Prioritising Retention in Randomised Trials (priority setting in association with the JLA)
This project, established in late 2017, aimed to collect information from people across the UK and Ireland who were, or had been, involved directly, in designing, running, analysing, or taking part and/or staying involved in randomised trials (see below for an explanation of what trials are). The aim was to help improve what we know about the best ways to encourage people to stay involved in clinical trials.
Most trials collect data from participants as part of their continued involvement in the trial and will help to answer whether one treatment is better than another. This is known as “follow-up”. Some trials collect data long after the treatments being tested have been given.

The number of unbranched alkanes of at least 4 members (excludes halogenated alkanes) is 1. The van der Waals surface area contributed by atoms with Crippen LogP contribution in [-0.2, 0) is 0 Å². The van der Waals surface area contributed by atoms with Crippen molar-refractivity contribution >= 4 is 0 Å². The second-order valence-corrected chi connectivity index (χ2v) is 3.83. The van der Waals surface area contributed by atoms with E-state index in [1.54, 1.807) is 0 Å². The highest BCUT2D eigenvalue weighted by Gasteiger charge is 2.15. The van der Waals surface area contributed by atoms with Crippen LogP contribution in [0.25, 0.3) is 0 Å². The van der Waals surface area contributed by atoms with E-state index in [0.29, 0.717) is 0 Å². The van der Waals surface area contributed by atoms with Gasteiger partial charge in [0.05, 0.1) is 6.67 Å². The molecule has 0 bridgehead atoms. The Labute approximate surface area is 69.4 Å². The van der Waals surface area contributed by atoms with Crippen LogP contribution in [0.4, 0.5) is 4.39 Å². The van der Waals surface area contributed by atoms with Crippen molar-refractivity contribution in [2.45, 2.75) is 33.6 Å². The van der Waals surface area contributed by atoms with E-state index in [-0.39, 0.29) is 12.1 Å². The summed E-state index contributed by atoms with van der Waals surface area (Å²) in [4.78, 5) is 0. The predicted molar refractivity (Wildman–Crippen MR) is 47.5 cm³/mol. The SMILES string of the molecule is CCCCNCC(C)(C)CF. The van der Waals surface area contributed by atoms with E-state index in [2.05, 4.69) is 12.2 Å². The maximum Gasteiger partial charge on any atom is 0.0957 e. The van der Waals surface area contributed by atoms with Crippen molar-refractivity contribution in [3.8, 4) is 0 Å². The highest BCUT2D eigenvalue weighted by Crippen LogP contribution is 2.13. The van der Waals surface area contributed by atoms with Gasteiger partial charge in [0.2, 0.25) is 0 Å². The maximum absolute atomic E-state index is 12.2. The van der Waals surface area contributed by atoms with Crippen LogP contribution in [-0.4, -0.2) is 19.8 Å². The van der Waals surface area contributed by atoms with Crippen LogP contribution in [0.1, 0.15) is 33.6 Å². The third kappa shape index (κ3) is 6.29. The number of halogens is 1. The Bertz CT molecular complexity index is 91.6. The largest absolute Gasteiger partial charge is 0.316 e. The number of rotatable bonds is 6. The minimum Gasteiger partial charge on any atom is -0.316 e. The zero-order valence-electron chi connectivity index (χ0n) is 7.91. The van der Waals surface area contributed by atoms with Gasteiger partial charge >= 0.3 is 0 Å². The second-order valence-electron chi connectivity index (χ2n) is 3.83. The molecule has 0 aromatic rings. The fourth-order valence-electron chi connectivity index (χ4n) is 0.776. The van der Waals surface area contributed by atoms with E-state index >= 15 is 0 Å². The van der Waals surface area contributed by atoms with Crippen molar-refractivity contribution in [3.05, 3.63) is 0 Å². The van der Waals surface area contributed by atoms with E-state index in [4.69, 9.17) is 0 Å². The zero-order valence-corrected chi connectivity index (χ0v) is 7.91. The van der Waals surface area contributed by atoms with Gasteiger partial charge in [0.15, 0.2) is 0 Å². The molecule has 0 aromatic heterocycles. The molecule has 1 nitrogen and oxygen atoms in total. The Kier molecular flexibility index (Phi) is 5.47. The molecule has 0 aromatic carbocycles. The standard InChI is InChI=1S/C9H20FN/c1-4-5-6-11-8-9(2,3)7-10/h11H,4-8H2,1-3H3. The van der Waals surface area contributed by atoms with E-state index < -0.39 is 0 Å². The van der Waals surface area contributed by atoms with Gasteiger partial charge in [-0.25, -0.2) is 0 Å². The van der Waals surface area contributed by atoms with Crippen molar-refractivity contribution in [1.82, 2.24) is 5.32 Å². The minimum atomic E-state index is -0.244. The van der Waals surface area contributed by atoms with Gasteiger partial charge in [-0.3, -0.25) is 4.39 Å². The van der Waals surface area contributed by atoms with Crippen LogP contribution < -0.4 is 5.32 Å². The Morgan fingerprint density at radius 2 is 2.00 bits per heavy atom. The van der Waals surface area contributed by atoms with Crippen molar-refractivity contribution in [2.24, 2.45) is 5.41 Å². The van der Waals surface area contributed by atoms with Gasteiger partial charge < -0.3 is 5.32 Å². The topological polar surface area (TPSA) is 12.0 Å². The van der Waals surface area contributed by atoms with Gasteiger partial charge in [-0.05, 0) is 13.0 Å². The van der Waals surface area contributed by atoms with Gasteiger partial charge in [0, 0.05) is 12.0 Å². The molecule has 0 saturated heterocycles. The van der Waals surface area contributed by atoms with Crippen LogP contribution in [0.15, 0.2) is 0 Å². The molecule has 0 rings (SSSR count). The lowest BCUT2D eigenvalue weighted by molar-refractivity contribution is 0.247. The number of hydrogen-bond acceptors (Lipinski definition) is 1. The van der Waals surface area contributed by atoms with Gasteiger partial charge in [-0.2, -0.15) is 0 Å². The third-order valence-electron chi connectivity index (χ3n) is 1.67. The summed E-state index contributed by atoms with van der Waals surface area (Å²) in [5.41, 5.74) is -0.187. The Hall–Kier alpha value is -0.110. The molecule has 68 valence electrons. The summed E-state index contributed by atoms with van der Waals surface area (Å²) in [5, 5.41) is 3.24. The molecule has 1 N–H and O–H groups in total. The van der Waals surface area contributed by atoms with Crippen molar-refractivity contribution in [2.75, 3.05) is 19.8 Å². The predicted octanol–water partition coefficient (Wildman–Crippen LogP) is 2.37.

Retention refers to the number of people staying involved or “followed up” in trials and whether they complete or provide all the measurements the trial team needs. For example, the trial may ask participants to return for a study visit or return a questionnaire. This is important because if people join a trial but cannot be followed up, the trial results may be inaccurate and misleading which wastes vital research time and money.
The Top 10 priorities were published in March 2019.
Katie Gillies talks about PRioRiTy II
Watch this animated video about why it was important to set research priorities in this area and how it was done